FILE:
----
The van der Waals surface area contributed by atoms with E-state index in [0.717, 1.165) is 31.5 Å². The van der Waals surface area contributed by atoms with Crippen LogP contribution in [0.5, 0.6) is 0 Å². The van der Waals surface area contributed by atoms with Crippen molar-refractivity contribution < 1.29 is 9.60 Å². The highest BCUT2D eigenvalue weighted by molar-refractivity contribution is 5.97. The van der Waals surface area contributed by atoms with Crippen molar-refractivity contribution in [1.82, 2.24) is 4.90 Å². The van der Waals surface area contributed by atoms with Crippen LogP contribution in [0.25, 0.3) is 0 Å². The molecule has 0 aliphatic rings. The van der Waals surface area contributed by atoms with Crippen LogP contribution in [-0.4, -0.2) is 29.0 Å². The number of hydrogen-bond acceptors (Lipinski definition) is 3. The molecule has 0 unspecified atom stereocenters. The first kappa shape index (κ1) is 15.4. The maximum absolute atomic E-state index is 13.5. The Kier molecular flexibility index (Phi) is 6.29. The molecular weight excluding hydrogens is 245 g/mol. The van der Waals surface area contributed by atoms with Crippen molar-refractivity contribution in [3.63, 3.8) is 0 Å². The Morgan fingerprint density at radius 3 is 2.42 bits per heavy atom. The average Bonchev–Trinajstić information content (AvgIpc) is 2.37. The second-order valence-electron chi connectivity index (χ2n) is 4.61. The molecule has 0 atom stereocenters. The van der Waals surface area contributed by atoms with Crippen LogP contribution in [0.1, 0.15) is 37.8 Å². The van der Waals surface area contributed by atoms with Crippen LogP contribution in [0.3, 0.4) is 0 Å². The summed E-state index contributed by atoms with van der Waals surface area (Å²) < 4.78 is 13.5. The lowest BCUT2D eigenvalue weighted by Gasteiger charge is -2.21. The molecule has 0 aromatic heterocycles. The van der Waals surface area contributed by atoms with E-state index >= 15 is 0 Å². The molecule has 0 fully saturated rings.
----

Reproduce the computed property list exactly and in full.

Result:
The van der Waals surface area contributed by atoms with E-state index in [0.717, 1.165) is 31.5 Å². The van der Waals surface area contributed by atoms with Crippen LogP contribution in [0.5, 0.6) is 0 Å². The van der Waals surface area contributed by atoms with Crippen molar-refractivity contribution < 1.29 is 9.60 Å². The highest BCUT2D eigenvalue weighted by molar-refractivity contribution is 5.97. The van der Waals surface area contributed by atoms with Crippen molar-refractivity contribution in [1.82, 2.24) is 4.90 Å². The van der Waals surface area contributed by atoms with Crippen LogP contribution in [0.25, 0.3) is 0 Å². The molecule has 0 aliphatic rings. The van der Waals surface area contributed by atoms with Crippen LogP contribution in [-0.4, -0.2) is 29.0 Å². The number of hydrogen-bond acceptors (Lipinski definition) is 3. The molecule has 0 unspecified atom stereocenters. The first kappa shape index (κ1) is 15.4. The maximum absolute atomic E-state index is 13.5. The Kier molecular flexibility index (Phi) is 6.29. The molecular weight excluding hydrogens is 245 g/mol. The van der Waals surface area contributed by atoms with Crippen molar-refractivity contribution in [3.63, 3.8) is 0 Å². The Morgan fingerprint density at radius 3 is 2.42 bits per heavy atom. The average Bonchev–Trinajstić information content (AvgIpc) is 2.37. The second-order valence-electron chi connectivity index (χ2n) is 4.61. The molecule has 0 atom stereocenters. The van der Waals surface area contributed by atoms with Crippen LogP contribution in [0.1, 0.15) is 37.8 Å². The van der Waals surface area contributed by atoms with Crippen LogP contribution in [0.3, 0.4) is 0 Å². The summed E-state index contributed by atoms with van der Waals surface area (Å²) < 4.78 is 13.5. The lowest BCUT2D eigenvalue weighted by Gasteiger charge is -2.21. The molecule has 0 aromatic heterocycles. The van der Waals surface area contributed by atoms with E-state index >= 15 is 0 Å². The molecule has 0 fully saturated rings.